Iraqis Turn Out to Vote on Constitution

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Millions of Iraqi voters came out this weekend to vote in a referendum on whether to adopt a new national constitution. Brian Naylor spoke to Washington Post reporter Steve Fainaru, who is embedded with the U.S. military. He was in Balad and surrounding villages where Iraqis cast their votes.

BRIAN NAYLOR, host:

Millions of Iraqi voters turned out this weekend for a referendum on whether to adopt a new national constitution. According to the Associated Press, election officials in Baghdad said that preliminary indications point to the constitution being adopted. But there was a large Sunni Arab turnout, with most of those voters reportedly opposing the draft charter. With tight security and a driving ban designed to thwart car bombings, there was little violence at voting polaces, but five American soldiers were killed by a roadside bomb in Ramadi yesterday. Washington Post reporter Steve Fainaru has been following the election in Balad, Iraq, north of the capital. Earlier this morning he told us about what he saw yesterday.

Mr. STEVE FAINARU (The Washington Post): I was embedded with the US military, the 5th Battalion of the 7th Cavalry Regiment here, and they--I followed them around as they were supporting the referendum, and I spent the morning out in Ishaqi, which is a small Sunni Arab town, and by the time I got there in the morning, the polls had just opened and the turnout was already pretty heavy. I was in Iraq in January for the parliamentary elections, and I was in Mosul, which is a Sunni Arab city, and I saw exactly four voters the whole day, and yesterday I saw four voters in the first few seconds and the people were streaming into the city. They were walking in groups. There was a driving ban inside the city, so many were showing up at the front entrance to the city and then walking the rest of the way through Iraqi police checkpoints, Iraqi army checkpoints, and then finally to the polling center itself.

NAYLOR: Were you able to talk with any voters and, if so, what did they tell you?

Mr. FAINARU: I did. It was interesting. When I got there, the people were enthusiastic about voting. Not everyone was exactly sure what they were voting for. Virtually no one I had talked to had actually read the constitution. Most of them said that they had been told to vote by either their tribal leaders or their religious leaders. Unanimously in the Sunni Arab area in Ishaqi where I was, people were telling me they were going to vote no.

One thing that I felt was interesting was that outside the polling center, there were literally dozens of people who had been turned away at this one polling site. They had, when they got there, been told that they were expected to vote at another site, and when they talked about this, there was a great deal of suspicion surrounding why they had been turned away. Many people told me they thought that it was--that it had been arranged by the Iraqi Electoral Commission to try to keep Sunni Arabs from voting. It fed into what I think is a widespread frustration throughout the country within the Sunni Arab community about what they perceive as their impending marginalization because there's the constitution.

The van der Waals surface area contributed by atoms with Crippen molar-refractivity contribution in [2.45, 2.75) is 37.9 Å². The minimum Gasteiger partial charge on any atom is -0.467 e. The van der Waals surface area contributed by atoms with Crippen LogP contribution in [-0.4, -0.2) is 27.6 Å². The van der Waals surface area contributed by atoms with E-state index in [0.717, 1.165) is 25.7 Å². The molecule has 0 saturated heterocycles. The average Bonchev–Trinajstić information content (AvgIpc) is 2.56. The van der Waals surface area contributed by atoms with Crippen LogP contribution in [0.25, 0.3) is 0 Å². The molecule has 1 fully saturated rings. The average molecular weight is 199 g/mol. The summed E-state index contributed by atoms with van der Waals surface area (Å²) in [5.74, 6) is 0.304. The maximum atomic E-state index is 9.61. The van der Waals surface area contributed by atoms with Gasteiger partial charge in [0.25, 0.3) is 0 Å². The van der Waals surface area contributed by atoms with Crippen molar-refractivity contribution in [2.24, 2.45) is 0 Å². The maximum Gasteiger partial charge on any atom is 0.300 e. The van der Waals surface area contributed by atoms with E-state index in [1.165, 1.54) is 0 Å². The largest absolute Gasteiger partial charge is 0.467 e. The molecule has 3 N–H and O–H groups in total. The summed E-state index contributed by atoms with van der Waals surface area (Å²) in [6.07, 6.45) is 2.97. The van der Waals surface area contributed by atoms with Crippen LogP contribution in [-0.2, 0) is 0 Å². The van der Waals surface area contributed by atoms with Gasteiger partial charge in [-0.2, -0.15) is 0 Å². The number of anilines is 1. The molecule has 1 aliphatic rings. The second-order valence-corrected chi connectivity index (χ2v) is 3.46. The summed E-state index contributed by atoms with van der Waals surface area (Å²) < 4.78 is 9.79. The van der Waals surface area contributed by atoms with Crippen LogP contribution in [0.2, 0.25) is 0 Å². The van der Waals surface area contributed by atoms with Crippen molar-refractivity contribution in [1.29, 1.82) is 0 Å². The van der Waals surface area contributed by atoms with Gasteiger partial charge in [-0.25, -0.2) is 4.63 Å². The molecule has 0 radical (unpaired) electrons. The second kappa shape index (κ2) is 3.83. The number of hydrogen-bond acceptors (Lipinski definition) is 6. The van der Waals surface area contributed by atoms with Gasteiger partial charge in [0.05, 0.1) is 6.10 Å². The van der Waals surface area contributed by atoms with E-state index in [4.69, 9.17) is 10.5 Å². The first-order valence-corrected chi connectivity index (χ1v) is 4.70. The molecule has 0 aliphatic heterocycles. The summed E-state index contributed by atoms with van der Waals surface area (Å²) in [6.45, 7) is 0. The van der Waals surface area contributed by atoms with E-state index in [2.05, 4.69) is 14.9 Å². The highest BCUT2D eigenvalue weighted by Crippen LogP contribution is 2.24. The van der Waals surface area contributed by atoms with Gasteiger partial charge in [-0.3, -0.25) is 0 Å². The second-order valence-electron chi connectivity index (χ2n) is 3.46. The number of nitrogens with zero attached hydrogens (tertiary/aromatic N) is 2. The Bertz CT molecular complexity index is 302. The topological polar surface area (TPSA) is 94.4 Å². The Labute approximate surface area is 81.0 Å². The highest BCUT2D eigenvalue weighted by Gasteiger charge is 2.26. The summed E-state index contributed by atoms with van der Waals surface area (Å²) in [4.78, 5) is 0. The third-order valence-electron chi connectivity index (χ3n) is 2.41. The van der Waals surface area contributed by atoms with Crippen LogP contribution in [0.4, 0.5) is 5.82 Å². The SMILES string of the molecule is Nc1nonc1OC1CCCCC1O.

NAYLOR: I'm curious. You said you were embedded with a US Army unit. What was their role yesterday? Did they kind of stay in the background or were they providing security at the polling places?

Mr. FAINARU: It's really interesting. You know, the US military went to great lengths to portray the referendum as being very much an Iraqi-orchestrated affair, but when you really got into the weeds here, you realize the referendum was essentially being coordinated by the military and that the security that was being provided was assured by the military, that in Balad and the surrounding villages there were overflights by F-16 fighter jets and Apache attack helicopters, both during the delivery of the ballots and during the referendum itself. The military was not going on to the polling sites, but they were maintaining a very close distance to make sure that if anything happened, that they could rush on the scene and help out.

The unit that I was with, I was traveling with the battalion commander, and when we got to Ishaqi, there was this issue with the polling site, and he had been there basically just to monitor the situation and check out the polling conditions, but when he got there he was quickly dragged into this snafu with the registration, and he grew visibly frustrated because I think that it was--there was this hope that he wouldn't have to be involved in micromanaging the election, but that's exactly what happened.

NAYLOR: Washington Post reporter Steve Fainaru joined us from Balad in Iraq.

Thanks very much, Steve.

Mr. FAINARU: Thank you.

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